Just read that autospeed intercooling article and it was a nice read. I've not really considered previously that the diesel has different requirements in the way it describes but it all is totally understandable.

If anything, I would expect that this increased desire for efficient cooling on the charge should mean that the water inection may given better results than I was originally expecting, especially as the car is now chipped & under increased pressure & therefore increased heat over standard.

Having read that, I like the idea of fans. I actually found today that I still have the pump, solenoid, and injector from my original cheap nasty water injection kit from several years ago, and these could be put to advantage by being used as a very fine misting spray on the front of the intercooler, like subaru use on certain STi Imprezas.

Was interesting to see mention of the very same chargecooler that I used to have on my Legacy too! The Liberty RS is the same car as the Legacy RS which I have, just the Australians called it Liberty in stead of Legacy because of some ww2 issue, and it is a lower tune, but the chargecooling system is what was originally on my car. I have upgraded this to a front mount which works better and does not have the problems of pumps failing etc. The front mount also causes some entertaining noises on closed throttle (petrol engines only obviously) where compressed air goes back over the compressor wheel, although it should be removed by a recirc dump valve really for turbo health.

I like the idea of the datalogger too. I do actually have a datalogger for the subaru's apexi powerFC ecu that I run & map myself. I doubt I could use it on the disco though. It's an FC Datalogit unit that I have: http://www.fc-datalogit.co.nz/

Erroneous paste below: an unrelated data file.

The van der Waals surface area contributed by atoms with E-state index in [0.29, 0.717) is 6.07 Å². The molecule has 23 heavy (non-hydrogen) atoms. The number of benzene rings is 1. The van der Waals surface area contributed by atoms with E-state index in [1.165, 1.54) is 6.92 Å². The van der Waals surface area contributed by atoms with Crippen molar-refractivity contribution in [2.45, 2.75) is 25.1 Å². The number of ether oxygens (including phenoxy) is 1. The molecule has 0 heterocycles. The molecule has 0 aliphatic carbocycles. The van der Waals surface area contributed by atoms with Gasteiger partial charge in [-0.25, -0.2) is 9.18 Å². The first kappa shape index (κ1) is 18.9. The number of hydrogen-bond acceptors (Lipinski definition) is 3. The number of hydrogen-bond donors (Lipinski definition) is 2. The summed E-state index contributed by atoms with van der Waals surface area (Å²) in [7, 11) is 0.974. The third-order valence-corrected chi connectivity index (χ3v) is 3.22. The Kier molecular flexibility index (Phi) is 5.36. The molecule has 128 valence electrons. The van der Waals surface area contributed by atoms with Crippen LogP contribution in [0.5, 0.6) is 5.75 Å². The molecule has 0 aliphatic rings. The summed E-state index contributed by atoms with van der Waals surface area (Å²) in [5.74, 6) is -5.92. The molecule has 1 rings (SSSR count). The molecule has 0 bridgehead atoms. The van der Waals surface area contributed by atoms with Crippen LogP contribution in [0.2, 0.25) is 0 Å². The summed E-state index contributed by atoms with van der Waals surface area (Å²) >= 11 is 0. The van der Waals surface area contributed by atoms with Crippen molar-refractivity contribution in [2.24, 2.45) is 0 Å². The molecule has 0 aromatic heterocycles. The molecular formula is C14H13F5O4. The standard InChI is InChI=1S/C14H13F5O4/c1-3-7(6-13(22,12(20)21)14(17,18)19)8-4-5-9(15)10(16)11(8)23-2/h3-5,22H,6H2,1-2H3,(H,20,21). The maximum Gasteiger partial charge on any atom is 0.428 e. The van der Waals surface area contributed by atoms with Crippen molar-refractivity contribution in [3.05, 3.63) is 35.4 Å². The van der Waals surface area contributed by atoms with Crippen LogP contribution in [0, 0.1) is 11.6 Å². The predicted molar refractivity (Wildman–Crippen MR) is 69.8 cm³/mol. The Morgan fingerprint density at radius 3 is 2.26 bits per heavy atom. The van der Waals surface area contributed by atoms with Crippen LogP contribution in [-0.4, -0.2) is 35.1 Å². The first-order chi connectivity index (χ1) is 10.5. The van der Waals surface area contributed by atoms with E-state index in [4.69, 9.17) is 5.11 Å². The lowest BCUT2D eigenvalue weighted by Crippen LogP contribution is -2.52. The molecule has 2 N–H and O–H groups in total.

The plan of using MAF data is an interesting one indeed.

Share this post


Link to post
Share on other sites
A little pointer on the above comments about the turbo not seeing the lowered pressure, first of all, it will, as if you shrink the air further up the pipe, the pressure drops everywhere, so the turbo would then speed up and bring the pressure back up to the desired level.

Secondly you can always move the boost sense line, from the compressor housing to the inlet manifold, which will ensure you have the exactly right amount at the inlet.

Hi Aragorn,

Not quite right as we are not talking about a sealed pressure container, we are actually talking about one with an almighty hole at one end and several restrictions in between,

As you measure the positive pressure all along the inlet system you do see quite a few differences, some small, some large, If you have a very small plenum chamber you can even measure quite heavy pulsing of this pressure as the valves open etc, especially with V twin engines because of their un-equal firing strokes! But you will see the "flow" moving toward that low pressure area to try to compensate! The turbo will probably eventually speed up enough to compensate but if you are on the efficiency limit of the turbo, it may not, or at least it may be very slow to do so.